(from the New York Times) On Tuesday, two high school students in Highlands Ranch, Colorado, carried out an active-shooter attack at their school, killing one student and wounding eight others. All casualties followed students' efforts to stop the gunman by rushing him in the face of gunfire. The actions of Kendrick Castillo, the student who died on Tuesday, parallel the actions of Riley Howell, a college student who lost his life when taking down a gunman at the University of North Carolina Charlotte last week. According to authorities, both probably saved lives.
For many people, the notion of having young people tackle gunmen in the middle of a rampage is a chilling thought. But Greg Crane, the founder of the "ALICE" active-shooter training program that encourages people to “counter” shooters, said in situations where people cannot escape, disrupting the gunman might be the best approach to end a deadly tragedy. “Frankly, this is the way these events get stopped the quickest,” said Mr. Crane. The ALICE method has been criticized precisely because it urges civilians to take such an aggressive approach against gunmen. Other training approaches emphasize running or hiding and letting trained law enforcement confront the attacker. “But if they don’t do anything and they maintain a static, passive position, waiting for the police to get there — as in Columbine, as in Virginia Tech, as in Sandy Hook — I think you see the casualty statistics are much higher,” Mr. Crane said.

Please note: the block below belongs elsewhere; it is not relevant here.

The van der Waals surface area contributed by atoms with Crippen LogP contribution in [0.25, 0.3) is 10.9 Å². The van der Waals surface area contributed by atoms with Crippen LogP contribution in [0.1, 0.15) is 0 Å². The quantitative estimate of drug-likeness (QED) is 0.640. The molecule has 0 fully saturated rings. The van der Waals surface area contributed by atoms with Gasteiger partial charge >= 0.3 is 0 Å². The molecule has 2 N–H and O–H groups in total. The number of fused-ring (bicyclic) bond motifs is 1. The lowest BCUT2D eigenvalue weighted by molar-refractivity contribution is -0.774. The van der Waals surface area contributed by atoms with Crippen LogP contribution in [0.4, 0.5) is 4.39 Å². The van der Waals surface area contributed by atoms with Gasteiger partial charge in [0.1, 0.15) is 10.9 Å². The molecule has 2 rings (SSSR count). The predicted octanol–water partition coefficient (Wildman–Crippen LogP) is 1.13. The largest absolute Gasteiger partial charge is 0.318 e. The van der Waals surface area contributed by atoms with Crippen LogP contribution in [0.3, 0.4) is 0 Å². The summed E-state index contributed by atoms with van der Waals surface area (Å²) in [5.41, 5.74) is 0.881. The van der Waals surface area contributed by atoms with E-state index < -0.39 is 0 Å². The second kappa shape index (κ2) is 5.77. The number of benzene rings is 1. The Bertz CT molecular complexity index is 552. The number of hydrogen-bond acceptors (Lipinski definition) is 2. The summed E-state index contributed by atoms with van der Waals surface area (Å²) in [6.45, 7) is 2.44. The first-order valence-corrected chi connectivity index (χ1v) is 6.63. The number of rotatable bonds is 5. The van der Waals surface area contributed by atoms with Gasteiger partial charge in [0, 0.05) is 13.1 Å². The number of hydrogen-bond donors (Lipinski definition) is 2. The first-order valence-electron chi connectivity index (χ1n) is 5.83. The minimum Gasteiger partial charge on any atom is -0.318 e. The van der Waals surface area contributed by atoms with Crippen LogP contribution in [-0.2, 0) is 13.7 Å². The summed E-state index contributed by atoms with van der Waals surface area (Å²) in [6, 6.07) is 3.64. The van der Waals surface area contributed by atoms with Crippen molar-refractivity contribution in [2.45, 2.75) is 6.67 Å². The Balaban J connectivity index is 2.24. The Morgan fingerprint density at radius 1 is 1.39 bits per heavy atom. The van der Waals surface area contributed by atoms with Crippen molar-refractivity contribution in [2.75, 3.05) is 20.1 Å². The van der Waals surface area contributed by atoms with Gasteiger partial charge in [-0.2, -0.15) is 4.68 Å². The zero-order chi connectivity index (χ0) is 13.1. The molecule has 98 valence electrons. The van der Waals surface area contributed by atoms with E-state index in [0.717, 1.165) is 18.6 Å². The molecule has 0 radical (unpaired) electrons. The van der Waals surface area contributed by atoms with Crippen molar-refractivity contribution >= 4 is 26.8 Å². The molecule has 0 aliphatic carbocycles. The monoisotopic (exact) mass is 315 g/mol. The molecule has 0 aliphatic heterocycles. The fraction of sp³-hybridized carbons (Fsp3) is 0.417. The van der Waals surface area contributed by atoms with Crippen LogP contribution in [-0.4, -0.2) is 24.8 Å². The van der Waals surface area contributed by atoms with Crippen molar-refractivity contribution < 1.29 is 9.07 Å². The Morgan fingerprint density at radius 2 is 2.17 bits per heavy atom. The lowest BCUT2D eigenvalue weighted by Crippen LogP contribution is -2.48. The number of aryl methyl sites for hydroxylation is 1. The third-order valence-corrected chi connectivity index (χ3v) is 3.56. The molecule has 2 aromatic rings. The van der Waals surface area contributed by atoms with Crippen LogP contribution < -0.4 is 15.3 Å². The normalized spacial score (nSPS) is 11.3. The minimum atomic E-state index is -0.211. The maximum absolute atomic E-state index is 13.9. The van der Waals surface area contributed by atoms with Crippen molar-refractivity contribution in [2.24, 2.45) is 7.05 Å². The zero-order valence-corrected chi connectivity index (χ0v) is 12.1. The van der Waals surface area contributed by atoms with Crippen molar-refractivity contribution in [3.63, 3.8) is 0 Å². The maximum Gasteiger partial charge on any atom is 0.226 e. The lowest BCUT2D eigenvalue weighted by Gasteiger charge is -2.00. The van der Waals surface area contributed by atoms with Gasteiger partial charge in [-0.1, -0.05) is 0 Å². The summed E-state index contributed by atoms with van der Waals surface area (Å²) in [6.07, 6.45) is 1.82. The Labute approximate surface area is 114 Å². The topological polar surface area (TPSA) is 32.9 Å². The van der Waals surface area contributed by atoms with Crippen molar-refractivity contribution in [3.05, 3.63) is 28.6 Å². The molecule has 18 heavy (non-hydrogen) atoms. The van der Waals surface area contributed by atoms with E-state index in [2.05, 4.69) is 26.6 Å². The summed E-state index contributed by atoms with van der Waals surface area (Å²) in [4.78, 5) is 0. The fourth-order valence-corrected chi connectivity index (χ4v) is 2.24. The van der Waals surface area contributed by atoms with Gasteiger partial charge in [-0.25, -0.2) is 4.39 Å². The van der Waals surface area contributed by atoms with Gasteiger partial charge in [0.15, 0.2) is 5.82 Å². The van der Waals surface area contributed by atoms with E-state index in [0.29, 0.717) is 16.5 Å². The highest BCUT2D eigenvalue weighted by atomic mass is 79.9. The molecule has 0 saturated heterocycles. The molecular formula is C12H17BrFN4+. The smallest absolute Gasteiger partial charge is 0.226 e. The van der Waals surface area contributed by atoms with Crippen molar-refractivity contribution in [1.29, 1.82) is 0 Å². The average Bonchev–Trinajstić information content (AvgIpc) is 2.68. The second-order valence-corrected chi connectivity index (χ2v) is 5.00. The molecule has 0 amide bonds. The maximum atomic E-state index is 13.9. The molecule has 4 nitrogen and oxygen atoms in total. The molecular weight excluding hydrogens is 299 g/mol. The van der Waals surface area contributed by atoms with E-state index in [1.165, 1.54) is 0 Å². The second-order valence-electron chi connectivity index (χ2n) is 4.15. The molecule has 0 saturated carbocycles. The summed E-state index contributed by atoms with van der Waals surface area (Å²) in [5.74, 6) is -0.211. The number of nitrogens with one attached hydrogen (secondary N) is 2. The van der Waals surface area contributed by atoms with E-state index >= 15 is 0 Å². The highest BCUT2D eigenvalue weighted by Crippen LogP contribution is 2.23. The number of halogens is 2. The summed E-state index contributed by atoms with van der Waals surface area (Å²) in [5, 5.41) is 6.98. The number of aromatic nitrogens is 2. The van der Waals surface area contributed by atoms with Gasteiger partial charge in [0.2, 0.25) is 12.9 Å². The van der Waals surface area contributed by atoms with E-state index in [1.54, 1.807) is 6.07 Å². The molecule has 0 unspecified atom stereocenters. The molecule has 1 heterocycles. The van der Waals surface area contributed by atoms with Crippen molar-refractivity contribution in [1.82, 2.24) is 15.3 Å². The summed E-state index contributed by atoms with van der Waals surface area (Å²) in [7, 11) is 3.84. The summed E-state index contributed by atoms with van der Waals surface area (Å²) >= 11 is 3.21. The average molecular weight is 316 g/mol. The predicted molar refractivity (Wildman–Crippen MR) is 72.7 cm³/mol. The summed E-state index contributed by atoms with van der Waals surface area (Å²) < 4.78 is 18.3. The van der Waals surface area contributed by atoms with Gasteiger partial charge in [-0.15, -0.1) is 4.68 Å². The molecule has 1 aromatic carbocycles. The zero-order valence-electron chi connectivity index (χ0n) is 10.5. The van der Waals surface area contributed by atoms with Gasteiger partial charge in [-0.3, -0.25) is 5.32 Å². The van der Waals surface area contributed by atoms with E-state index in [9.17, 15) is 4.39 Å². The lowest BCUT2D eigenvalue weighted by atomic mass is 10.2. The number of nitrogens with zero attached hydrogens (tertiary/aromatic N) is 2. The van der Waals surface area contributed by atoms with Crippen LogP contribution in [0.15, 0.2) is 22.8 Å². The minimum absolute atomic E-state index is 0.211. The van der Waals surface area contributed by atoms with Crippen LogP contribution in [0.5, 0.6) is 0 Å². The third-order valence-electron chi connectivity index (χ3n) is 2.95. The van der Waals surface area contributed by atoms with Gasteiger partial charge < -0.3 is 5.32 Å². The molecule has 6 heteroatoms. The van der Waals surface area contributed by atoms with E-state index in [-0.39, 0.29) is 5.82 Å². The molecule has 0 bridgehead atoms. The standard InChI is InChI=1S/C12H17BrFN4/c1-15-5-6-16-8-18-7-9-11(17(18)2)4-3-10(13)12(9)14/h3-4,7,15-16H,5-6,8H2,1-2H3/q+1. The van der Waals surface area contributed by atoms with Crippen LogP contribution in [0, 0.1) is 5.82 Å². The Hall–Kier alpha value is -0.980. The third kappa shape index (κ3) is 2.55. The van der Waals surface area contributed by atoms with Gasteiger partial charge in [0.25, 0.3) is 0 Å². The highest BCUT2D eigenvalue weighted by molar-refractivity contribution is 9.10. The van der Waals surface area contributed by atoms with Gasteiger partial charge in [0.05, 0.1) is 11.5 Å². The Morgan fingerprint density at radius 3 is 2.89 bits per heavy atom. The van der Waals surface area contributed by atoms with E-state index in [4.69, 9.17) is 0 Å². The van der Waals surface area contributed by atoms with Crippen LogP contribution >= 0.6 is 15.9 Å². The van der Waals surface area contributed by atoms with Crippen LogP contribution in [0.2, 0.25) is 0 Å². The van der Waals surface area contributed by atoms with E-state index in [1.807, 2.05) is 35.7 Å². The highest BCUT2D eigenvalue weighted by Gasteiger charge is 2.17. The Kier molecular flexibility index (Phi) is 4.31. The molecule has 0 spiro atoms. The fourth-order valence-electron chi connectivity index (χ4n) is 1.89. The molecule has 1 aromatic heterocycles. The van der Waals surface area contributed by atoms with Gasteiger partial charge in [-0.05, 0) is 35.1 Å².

More from the New York Times
Related contentSafety & Security: From Fear to Empowerment: Changing Active-Shooter Protocols (Nov/Dec 2018)Safety & Security: Dangers of Active-Shooter Training Programs (Sept/Oct 2018)Preventing the Unthinkable (Jan/Feb 2014)Over-Zealous Drills Harm More than Prepare (news item)Educators-First Security (web-only, April 2019)Using Head, Not Heart in School Emergency Planning (web-only, Nov 2018)More Schools Buy Active Shooter Insurance (news item)
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